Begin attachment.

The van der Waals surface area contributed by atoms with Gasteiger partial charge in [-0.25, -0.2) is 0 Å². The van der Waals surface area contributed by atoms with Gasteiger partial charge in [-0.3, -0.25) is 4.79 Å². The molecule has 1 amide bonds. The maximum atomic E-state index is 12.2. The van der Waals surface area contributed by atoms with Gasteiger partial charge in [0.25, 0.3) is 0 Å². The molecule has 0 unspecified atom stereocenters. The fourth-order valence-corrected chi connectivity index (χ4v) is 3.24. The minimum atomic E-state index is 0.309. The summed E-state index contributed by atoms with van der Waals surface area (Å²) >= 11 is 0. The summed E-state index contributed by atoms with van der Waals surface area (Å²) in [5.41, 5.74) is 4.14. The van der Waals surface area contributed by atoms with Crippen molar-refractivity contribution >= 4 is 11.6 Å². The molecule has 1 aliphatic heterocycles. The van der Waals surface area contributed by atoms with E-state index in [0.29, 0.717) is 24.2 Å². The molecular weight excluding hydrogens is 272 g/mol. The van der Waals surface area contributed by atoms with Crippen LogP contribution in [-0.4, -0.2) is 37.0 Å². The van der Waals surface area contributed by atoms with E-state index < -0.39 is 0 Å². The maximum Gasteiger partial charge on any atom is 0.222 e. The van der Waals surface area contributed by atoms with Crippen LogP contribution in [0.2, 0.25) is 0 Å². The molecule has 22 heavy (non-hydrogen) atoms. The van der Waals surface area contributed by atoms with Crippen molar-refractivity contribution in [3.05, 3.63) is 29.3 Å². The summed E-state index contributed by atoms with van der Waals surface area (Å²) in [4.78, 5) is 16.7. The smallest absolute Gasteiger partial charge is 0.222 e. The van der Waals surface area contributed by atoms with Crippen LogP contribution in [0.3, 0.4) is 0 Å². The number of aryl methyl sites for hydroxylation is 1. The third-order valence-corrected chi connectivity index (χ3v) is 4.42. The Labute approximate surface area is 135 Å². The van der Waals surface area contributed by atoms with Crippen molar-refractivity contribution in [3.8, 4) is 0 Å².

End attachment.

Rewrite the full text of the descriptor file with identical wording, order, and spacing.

The van der Waals surface area contributed by atoms with Gasteiger partial charge in [-0.25, -0.2) is 0 Å². The van der Waals surface area contributed by atoms with Gasteiger partial charge in [-0.3, -0.25) is 4.79 Å². The molecule has 1 amide bonds. The maximum atomic E-state index is 12.2. The van der Waals surface area contributed by atoms with Gasteiger partial charge in [0.25, 0.3) is 0 Å². The molecule has 0 unspecified atom stereocenters. The fourth-order valence-corrected chi connectivity index (χ4v) is 3.24. The minimum atomic E-state index is 0.309. The summed E-state index contributed by atoms with van der Waals surface area (Å²) >= 11 is 0. The summed E-state index contributed by atoms with van der Waals surface area (Å²) in [5.41, 5.74) is 4.14. The van der Waals surface area contributed by atoms with Crippen molar-refractivity contribution >= 4 is 11.6 Å². The molecule has 1 aliphatic heterocycles. The van der Waals surface area contributed by atoms with E-state index in [0.29, 0.717) is 24.2 Å². The molecular weight excluding hydrogens is 272 g/mol. The van der Waals surface area contributed by atoms with Crippen LogP contribution in [-0.4, -0.2) is 37.0 Å². The van der Waals surface area contributed by atoms with E-state index < -0.39 is 0 Å². The maximum Gasteiger partial charge on any atom is 0.222 e. The van der Waals surface area contributed by atoms with Crippen LogP contribution in [0.2, 0.25) is 0 Å². The molecule has 22 heavy (non-hydrogen) atoms. The van der Waals surface area contributed by atoms with Crippen molar-refractivity contribution in [3.05, 3.63) is 29.3 Å². The summed E-state index contributed by atoms with van der Waals surface area (Å²) in [4.78, 5) is 16.7. The smallest absolute Gasteiger partial charge is 0.222 e. The van der Waals surface area contributed by atoms with Crippen LogP contribution in [0.3, 0.4) is 0 Å². The number of aryl methyl sites for hydroxylation is 1. The third-order valence-corrected chi connectivity index (χ3v) is 4.42. The Labute approximate surface area is 135 Å². The van der Waals surface area contributed by atoms with Crippen molar-refractivity contribution in [3.8, 4) is 0 Å².